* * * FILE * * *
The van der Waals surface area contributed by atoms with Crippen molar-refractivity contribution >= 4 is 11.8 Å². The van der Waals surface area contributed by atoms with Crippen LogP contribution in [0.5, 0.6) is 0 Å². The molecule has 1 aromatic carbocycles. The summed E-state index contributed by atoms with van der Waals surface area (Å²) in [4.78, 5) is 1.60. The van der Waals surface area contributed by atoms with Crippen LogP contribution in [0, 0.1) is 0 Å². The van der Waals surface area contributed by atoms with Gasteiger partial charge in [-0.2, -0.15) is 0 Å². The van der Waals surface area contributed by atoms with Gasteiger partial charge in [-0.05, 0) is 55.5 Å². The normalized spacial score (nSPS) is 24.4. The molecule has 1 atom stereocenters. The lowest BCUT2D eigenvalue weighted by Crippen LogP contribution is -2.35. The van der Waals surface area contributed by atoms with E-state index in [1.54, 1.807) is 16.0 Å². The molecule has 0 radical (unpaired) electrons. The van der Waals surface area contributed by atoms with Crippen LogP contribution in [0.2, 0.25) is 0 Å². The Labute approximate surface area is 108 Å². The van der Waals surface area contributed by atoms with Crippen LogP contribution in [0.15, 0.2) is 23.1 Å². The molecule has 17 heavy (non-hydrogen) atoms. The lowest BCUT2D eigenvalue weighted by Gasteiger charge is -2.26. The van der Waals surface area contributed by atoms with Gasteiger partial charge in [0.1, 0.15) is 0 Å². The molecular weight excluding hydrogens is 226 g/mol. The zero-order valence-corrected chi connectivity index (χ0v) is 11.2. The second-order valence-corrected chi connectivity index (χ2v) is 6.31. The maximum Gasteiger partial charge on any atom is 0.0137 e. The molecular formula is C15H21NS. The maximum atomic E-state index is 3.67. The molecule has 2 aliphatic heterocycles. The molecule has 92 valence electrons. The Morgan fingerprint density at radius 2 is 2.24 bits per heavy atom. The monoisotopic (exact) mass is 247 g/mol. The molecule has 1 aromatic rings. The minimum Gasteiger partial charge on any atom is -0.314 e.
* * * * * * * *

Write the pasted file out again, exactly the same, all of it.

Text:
The van der Waals surface area contributed by atoms with Crippen molar-refractivity contribution >= 4 is 11.8 Å². The van der Waals surface area contributed by atoms with Crippen LogP contribution in [0.5, 0.6) is 0 Å². The molecule has 1 aromatic carbocycles. The summed E-state index contributed by atoms with van der Waals surface area (Å²) in [4.78, 5) is 1.60. The van der Waals surface area contributed by atoms with Crippen LogP contribution in [0, 0.1) is 0 Å². The van der Waals surface area contributed by atoms with Gasteiger partial charge in [-0.2, -0.15) is 0 Å². The van der Waals surface area contributed by atoms with Gasteiger partial charge in [-0.05, 0) is 55.5 Å². The normalized spacial score (nSPS) is 24.4. The molecule has 1 atom stereocenters. The lowest BCUT2D eigenvalue weighted by Crippen LogP contribution is -2.35. The van der Waals surface area contributed by atoms with E-state index in [1.54, 1.807) is 16.0 Å². The molecule has 0 radical (unpaired) electrons. The van der Waals surface area contributed by atoms with Crippen LogP contribution in [0.2, 0.25) is 0 Å². The Labute approximate surface area is 108 Å². The van der Waals surface area contributed by atoms with Crippen LogP contribution in [0.15, 0.2) is 23.1 Å². The molecule has 17 heavy (non-hydrogen) atoms. The lowest BCUT2D eigenvalue weighted by Gasteiger charge is -2.26. The van der Waals surface area contributed by atoms with Gasteiger partial charge in [0.1, 0.15) is 0 Å². The molecular weight excluding hydrogens is 226 g/mol. The zero-order valence-corrected chi connectivity index (χ0v) is 11.2. The second-order valence-corrected chi connectivity index (χ2v) is 6.31. The maximum Gasteiger partial charge on any atom is 0.0137 e. The molecular formula is C15H21NS. The maximum atomic E-state index is 3.67. The molecule has 2 aliphatic heterocycles. The molecule has 92 valence electrons. The Morgan fingerprint density at radius 2 is 2.24 bits per heavy atom. The monoisotopic (exact) mass is 247 g/mol. The molecule has 1 aromatic rings. The minimum Gasteiger partial charge on any atom is -0.314 e.